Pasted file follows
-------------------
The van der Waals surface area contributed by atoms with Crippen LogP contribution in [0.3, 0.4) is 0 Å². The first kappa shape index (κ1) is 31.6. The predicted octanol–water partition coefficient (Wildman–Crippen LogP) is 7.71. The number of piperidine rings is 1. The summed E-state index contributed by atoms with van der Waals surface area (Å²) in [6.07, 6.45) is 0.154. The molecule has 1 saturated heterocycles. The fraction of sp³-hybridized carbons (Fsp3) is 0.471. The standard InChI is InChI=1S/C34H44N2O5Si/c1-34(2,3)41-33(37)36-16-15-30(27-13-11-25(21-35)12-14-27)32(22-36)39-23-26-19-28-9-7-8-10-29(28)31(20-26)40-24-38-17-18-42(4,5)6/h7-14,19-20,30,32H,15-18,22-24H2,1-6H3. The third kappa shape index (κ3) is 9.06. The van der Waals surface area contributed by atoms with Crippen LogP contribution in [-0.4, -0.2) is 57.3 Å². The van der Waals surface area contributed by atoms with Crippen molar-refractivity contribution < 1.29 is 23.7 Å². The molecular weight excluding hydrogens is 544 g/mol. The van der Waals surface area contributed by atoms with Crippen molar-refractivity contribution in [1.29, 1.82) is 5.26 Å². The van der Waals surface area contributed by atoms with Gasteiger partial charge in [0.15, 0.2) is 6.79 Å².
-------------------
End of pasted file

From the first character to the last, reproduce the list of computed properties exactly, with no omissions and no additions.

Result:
The van der Waals surface area contributed by atoms with Crippen LogP contribution in [0.3, 0.4) is 0 Å². The first kappa shape index (κ1) is 31.6. The predicted octanol–water partition coefficient (Wildman–Crippen LogP) is 7.71. The number of piperidine rings is 1. The summed E-state index contributed by atoms with van der Waals surface area (Å²) in [6.07, 6.45) is 0.154. The molecule has 1 saturated heterocycles. The fraction of sp³-hybridized carbons (Fsp3) is 0.471. The standard InChI is InChI=1S/C34H44N2O5Si/c1-34(2,3)41-33(37)36-16-15-30(27-13-11-25(21-35)12-14-27)32(22-36)39-23-26-19-28-9-7-8-10-29(28)31(20-26)40-24-38-17-18-42(4,5)6/h7-14,19-20,30,32H,15-18,22-24H2,1-6H3. The third kappa shape index (κ3) is 9.06. The van der Waals surface area contributed by atoms with Crippen LogP contribution in [-0.4, -0.2) is 57.3 Å². The van der Waals surface area contributed by atoms with Crippen molar-refractivity contribution < 1.29 is 23.7 Å². The molecular weight excluding hydrogens is 544 g/mol. The van der Waals surface area contributed by atoms with Crippen molar-refractivity contribution in [1.29, 1.82) is 5.26 Å². The van der Waals surface area contributed by atoms with Gasteiger partial charge in [0.15, 0.2) is 6.79 Å².